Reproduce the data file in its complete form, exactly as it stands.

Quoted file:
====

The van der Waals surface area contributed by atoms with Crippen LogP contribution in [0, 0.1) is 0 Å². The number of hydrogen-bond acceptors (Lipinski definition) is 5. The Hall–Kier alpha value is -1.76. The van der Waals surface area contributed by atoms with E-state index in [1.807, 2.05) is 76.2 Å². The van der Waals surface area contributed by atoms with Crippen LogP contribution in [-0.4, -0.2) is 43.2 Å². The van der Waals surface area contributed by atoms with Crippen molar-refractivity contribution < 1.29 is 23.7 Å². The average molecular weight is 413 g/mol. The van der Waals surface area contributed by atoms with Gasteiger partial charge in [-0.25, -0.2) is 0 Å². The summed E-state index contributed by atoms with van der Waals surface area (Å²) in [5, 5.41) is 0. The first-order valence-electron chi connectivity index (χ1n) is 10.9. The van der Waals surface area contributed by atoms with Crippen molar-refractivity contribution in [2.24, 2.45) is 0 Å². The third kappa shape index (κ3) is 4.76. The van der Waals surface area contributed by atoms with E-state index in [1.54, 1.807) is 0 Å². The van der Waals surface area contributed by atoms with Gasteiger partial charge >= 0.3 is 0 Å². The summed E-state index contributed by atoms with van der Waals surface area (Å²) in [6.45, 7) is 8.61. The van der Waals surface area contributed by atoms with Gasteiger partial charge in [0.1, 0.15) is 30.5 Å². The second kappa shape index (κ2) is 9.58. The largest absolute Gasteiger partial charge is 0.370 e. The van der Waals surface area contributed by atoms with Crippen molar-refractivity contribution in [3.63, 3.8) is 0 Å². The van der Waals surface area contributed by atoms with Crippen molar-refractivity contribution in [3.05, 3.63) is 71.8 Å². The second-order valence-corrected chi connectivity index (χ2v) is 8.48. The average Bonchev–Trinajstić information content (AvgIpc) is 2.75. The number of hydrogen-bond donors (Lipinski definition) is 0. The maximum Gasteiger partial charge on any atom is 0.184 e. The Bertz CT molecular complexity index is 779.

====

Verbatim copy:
The van der Waals surface area contributed by atoms with Crippen LogP contribution in [0, 0.1) is 0 Å². The number of hydrogen-bond acceptors (Lipinski definition) is 5. The Hall–Kier alpha value is -1.76. The van der Waals surface area contributed by atoms with E-state index in [1.807, 2.05) is 76.2 Å². The van der Waals surface area contributed by atoms with Crippen LogP contribution in [-0.4, -0.2) is 43.2 Å². The van der Waals surface area contributed by atoms with Crippen molar-refractivity contribution < 1.29 is 23.7 Å². The average molecular weight is 413 g/mol. The van der Waals surface area contributed by atoms with Gasteiger partial charge in [-0.25, -0.2) is 0 Å². The summed E-state index contributed by atoms with van der Waals surface area (Å²) in [5, 5.41) is 0. The first-order valence-electron chi connectivity index (χ1n) is 10.9. The van der Waals surface area contributed by atoms with Crippen molar-refractivity contribution in [2.24, 2.45) is 0 Å². The third kappa shape index (κ3) is 4.76. The van der Waals surface area contributed by atoms with E-state index in [1.54, 1.807) is 0 Å². The van der Waals surface area contributed by atoms with Gasteiger partial charge >= 0.3 is 0 Å². The summed E-state index contributed by atoms with van der Waals surface area (Å²) in [6.45, 7) is 8.61. The van der Waals surface area contributed by atoms with Gasteiger partial charge in [0.1, 0.15) is 30.5 Å². The second kappa shape index (κ2) is 9.58. The largest absolute Gasteiger partial charge is 0.370 e. The van der Waals surface area contributed by atoms with Crippen molar-refractivity contribution in [3.63, 3.8) is 0 Å². The van der Waals surface area contributed by atoms with Crippen molar-refractivity contribution in [3.05, 3.63) is 71.8 Å². The second-order valence-corrected chi connectivity index (χ2v) is 8.48. The average Bonchev–Trinajstić information content (AvgIpc) is 2.75. The number of hydrogen-bond donors (Lipinski definition) is 0. The maximum Gasteiger partial charge on any atom is 0.184 e. The Bertz CT molecular complexity index is 779.